Baseball parks declared 'No Swear Zones'

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Little League officials in New Jersey want people to know: while foul balls are part of the game, foul language is not. The organization has posted signs reading "No Swear Zone" on the perimeter fences of the park, and parents and other spectators who violate the rule may lose their seats in the stands.

The league has also partnered with the Positive Coaching Alliance, a Stanford University-based nonprofit organization. At least one parent of all children registered in the program must attend a mandatory workshop offered by the organization that teaches adults how to effectively work with young athletes while instilling the values of teamwork, discipline, respect and goal-setting. One mother who attended the workshop last year gave it a positive review. ""The program reinforced the way we already feel about baseball, that it should be fun and a learning experience," she said. "It's sort of the way my husband and I approach coaching to begin with."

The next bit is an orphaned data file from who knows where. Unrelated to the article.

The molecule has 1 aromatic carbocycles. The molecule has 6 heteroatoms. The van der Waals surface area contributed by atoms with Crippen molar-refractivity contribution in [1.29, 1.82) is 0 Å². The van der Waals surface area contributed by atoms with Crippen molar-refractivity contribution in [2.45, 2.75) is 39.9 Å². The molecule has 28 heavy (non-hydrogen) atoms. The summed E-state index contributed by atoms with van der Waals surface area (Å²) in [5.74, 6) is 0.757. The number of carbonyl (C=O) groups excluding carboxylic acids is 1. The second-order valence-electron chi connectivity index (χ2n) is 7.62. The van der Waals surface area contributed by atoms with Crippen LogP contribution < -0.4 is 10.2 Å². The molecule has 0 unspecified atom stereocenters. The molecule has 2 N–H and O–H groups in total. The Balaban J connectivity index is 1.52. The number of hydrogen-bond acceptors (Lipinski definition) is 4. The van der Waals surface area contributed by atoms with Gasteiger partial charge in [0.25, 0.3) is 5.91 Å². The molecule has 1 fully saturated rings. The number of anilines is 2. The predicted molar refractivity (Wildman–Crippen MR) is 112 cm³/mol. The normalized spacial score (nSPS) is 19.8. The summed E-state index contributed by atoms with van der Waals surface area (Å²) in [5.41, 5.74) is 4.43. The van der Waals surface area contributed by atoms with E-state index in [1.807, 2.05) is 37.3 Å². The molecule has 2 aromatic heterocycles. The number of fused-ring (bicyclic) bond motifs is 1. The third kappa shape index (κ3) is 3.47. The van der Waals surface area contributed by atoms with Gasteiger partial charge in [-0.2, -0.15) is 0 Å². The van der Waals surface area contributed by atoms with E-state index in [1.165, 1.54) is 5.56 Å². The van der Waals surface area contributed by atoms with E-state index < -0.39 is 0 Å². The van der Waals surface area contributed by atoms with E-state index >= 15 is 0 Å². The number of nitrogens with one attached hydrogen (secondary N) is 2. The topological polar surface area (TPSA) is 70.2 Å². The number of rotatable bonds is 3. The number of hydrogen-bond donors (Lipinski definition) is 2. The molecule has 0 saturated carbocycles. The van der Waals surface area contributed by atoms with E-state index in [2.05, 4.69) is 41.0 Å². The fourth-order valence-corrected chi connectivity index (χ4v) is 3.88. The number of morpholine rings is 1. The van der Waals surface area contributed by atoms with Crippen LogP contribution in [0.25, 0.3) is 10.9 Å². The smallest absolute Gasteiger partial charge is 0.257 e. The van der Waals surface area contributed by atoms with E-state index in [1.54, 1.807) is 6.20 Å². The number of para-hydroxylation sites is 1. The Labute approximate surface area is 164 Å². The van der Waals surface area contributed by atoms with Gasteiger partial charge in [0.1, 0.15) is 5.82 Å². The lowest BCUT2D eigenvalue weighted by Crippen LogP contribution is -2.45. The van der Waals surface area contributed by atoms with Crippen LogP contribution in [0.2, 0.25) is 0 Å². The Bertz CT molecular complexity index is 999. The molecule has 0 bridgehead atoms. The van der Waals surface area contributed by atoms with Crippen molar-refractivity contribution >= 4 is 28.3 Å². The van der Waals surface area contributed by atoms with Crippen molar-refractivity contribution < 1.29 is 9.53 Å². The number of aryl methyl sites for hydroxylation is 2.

I appreciate that the league is trying to be proactive, but a workshop for all parents, most of whom -- like the woman quoted above -- are supportive and encouraging to players, seems like a huge investment of time and resources. While there have been increased reports of parents being verbally and sometimes physically abusive to both players and staff, even the Little League spokesperson admitted, "The few bad apples out there always get the press."

Why not just toss out the bad apples with a nice, umpire-style "YOU'RE OUTTA HERE!"?

What do you think about this approach: necessary or overkill?

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Start by teaching him that it is safe to do so.